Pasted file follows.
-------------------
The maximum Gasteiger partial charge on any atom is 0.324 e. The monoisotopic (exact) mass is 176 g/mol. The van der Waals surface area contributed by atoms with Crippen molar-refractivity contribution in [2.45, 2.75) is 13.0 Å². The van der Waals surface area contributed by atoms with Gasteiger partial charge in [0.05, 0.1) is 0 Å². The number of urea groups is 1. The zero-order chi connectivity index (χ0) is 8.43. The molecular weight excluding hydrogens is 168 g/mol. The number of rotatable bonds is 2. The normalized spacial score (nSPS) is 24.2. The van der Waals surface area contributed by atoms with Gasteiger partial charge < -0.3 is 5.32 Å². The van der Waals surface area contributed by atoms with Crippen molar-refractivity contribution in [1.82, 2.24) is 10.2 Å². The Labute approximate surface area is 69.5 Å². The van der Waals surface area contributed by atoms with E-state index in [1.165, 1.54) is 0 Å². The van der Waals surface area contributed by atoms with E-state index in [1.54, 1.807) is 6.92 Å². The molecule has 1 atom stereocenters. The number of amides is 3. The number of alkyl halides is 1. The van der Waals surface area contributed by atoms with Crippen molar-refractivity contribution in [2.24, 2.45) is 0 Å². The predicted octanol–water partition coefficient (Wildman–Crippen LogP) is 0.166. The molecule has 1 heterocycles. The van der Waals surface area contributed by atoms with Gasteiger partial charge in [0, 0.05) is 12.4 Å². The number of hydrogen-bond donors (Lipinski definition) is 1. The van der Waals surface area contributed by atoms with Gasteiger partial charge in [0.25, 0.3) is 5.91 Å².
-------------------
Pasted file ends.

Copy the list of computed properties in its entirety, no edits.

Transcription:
The maximum Gasteiger partial charge on any atom is 0.324 e. The monoisotopic (exact) mass is 176 g/mol. The van der Waals surface area contributed by atoms with Crippen molar-refractivity contribution in [2.45, 2.75) is 13.0 Å². The van der Waals surface area contributed by atoms with Gasteiger partial charge in [0.05, 0.1) is 0 Å². The number of urea groups is 1. The zero-order chi connectivity index (χ0) is 8.43. The molecular weight excluding hydrogens is 168 g/mol. The number of rotatable bonds is 2. The normalized spacial score (nSPS) is 24.2. The van der Waals surface area contributed by atoms with Gasteiger partial charge < -0.3 is 5.32 Å². The van der Waals surface area contributed by atoms with Crippen molar-refractivity contribution in [1.82, 2.24) is 10.2 Å². The Labute approximate surface area is 69.5 Å². The van der Waals surface area contributed by atoms with E-state index in [1.165, 1.54) is 0 Å². The van der Waals surface area contributed by atoms with E-state index in [1.54, 1.807) is 6.92 Å². The molecule has 1 atom stereocenters. The number of amides is 3. The number of alkyl halides is 1. The van der Waals surface area contributed by atoms with Crippen molar-refractivity contribution in [2.24, 2.45) is 0 Å². The predicted octanol–water partition coefficient (Wildman–Crippen LogP) is 0.166. The molecule has 1 heterocycles. The van der Waals surface area contributed by atoms with Gasteiger partial charge in [0, 0.05) is 12.4 Å². The number of hydrogen-bond donors (Lipinski definition) is 1. The van der Waals surface area contributed by atoms with Gasteiger partial charge in [0.25, 0.3) is 5.91 Å².